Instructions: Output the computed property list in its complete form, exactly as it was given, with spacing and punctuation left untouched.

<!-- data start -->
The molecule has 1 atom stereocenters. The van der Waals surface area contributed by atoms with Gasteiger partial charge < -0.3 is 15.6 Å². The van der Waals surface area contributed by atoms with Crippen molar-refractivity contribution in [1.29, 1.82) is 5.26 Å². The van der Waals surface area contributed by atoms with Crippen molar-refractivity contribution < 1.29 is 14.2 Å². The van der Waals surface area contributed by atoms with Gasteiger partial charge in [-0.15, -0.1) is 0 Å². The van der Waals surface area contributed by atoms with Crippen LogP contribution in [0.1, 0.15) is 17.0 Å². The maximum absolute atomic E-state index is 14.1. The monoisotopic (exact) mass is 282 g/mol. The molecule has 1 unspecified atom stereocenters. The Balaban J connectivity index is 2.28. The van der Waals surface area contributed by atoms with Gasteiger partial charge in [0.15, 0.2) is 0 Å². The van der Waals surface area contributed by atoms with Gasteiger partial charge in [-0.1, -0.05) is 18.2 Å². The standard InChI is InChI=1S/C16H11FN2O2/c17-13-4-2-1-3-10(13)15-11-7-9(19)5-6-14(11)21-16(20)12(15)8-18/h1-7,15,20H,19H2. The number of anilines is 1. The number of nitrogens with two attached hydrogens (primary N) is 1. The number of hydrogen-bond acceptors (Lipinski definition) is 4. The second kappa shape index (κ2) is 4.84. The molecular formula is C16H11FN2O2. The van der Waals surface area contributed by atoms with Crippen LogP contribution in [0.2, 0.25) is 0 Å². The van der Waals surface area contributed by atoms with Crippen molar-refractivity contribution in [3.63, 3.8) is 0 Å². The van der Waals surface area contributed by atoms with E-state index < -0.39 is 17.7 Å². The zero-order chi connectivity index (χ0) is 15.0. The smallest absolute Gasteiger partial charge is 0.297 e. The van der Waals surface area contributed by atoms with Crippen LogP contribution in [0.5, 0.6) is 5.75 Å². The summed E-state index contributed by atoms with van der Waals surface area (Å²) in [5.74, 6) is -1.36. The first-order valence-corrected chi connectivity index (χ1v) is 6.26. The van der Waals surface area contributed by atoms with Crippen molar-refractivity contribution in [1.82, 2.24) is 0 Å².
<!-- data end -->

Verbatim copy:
The molecule has 1 atom stereocenters. The van der Waals surface area contributed by atoms with Gasteiger partial charge < -0.3 is 15.6 Å². The van der Waals surface area contributed by atoms with Crippen molar-refractivity contribution in [1.29, 1.82) is 5.26 Å². The van der Waals surface area contributed by atoms with Crippen molar-refractivity contribution < 1.29 is 14.2 Å². The van der Waals surface area contributed by atoms with Gasteiger partial charge in [-0.15, -0.1) is 0 Å². The van der Waals surface area contributed by atoms with Crippen LogP contribution in [0.1, 0.15) is 17.0 Å². The maximum absolute atomic E-state index is 14.1. The monoisotopic (exact) mass is 282 g/mol. The molecule has 1 unspecified atom stereocenters. The Balaban J connectivity index is 2.28. The van der Waals surface area contributed by atoms with Gasteiger partial charge in [0.15, 0.2) is 0 Å². The van der Waals surface area contributed by atoms with Gasteiger partial charge in [-0.1, -0.05) is 18.2 Å². The standard InChI is InChI=1S/C16H11FN2O2/c17-13-4-2-1-3-10(13)15-11-7-9(19)5-6-14(11)21-16(20)12(15)8-18/h1-7,15,20H,19H2. The number of anilines is 1. The number of nitrogens with two attached hydrogens (primary N) is 1. The number of hydrogen-bond acceptors (Lipinski definition) is 4. The second kappa shape index (κ2) is 4.84. The molecular formula is C16H11FN2O2. The van der Waals surface area contributed by atoms with Crippen LogP contribution in [0.2, 0.25) is 0 Å². The van der Waals surface area contributed by atoms with Crippen molar-refractivity contribution in [3.63, 3.8) is 0 Å². The van der Waals surface area contributed by atoms with E-state index < -0.39 is 17.7 Å². The zero-order chi connectivity index (χ0) is 15.0. The smallest absolute Gasteiger partial charge is 0.297 e. The van der Waals surface area contributed by atoms with Crippen LogP contribution in [0.5, 0.6) is 5.75 Å². The summed E-state index contributed by atoms with van der Waals surface area (Å²) in [5.74, 6) is -1.36. The first-order valence-corrected chi connectivity index (χ1v) is 6.26. The van der Waals surface area contributed by atoms with Crippen molar-refractivity contribution in [1.82, 2.24) is 0 Å².